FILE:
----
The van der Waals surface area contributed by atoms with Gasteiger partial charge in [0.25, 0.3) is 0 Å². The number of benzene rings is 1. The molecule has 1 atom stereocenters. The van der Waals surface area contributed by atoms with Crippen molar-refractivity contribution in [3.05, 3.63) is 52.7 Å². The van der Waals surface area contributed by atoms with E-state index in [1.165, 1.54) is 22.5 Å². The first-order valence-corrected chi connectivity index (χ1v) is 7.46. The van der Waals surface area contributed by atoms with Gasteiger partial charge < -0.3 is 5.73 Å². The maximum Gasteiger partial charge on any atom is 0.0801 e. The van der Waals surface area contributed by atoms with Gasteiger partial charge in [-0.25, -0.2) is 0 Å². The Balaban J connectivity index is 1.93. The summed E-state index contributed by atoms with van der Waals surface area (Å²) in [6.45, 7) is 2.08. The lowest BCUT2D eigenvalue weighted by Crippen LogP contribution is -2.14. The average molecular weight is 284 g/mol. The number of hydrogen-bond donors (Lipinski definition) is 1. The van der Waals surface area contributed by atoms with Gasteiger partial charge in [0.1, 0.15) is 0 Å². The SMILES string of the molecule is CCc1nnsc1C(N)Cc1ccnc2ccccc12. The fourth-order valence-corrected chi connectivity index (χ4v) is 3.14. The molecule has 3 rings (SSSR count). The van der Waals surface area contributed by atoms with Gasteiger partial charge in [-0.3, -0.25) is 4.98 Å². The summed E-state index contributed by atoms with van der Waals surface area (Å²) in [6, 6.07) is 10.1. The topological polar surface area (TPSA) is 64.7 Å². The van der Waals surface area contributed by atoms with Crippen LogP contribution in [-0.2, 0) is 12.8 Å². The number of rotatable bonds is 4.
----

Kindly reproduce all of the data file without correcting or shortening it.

The van der Waals surface area contributed by atoms with Gasteiger partial charge in [0.25, 0.3) is 0 Å². The number of benzene rings is 1. The molecule has 1 atom stereocenters. The van der Waals surface area contributed by atoms with Crippen molar-refractivity contribution in [3.05, 3.63) is 52.7 Å². The van der Waals surface area contributed by atoms with E-state index in [1.165, 1.54) is 22.5 Å². The first-order valence-corrected chi connectivity index (χ1v) is 7.46. The van der Waals surface area contributed by atoms with Gasteiger partial charge < -0.3 is 5.73 Å². The maximum Gasteiger partial charge on any atom is 0.0801 e. The van der Waals surface area contributed by atoms with Gasteiger partial charge in [-0.25, -0.2) is 0 Å². The Balaban J connectivity index is 1.93. The summed E-state index contributed by atoms with van der Waals surface area (Å²) in [6.45, 7) is 2.08. The lowest BCUT2D eigenvalue weighted by Crippen LogP contribution is -2.14. The average molecular weight is 284 g/mol. The number of hydrogen-bond donors (Lipinski definition) is 1. The van der Waals surface area contributed by atoms with Gasteiger partial charge in [0.1, 0.15) is 0 Å². The SMILES string of the molecule is CCc1nnsc1C(N)Cc1ccnc2ccccc12. The fourth-order valence-corrected chi connectivity index (χ4v) is 3.14. The molecule has 3 rings (SSSR count). The van der Waals surface area contributed by atoms with Gasteiger partial charge in [-0.3, -0.25) is 4.98 Å². The summed E-state index contributed by atoms with van der Waals surface area (Å²) in [6, 6.07) is 10.1. The topological polar surface area (TPSA) is 64.7 Å². The van der Waals surface area contributed by atoms with Crippen LogP contribution in [-0.2, 0) is 12.8 Å². The number of rotatable bonds is 4.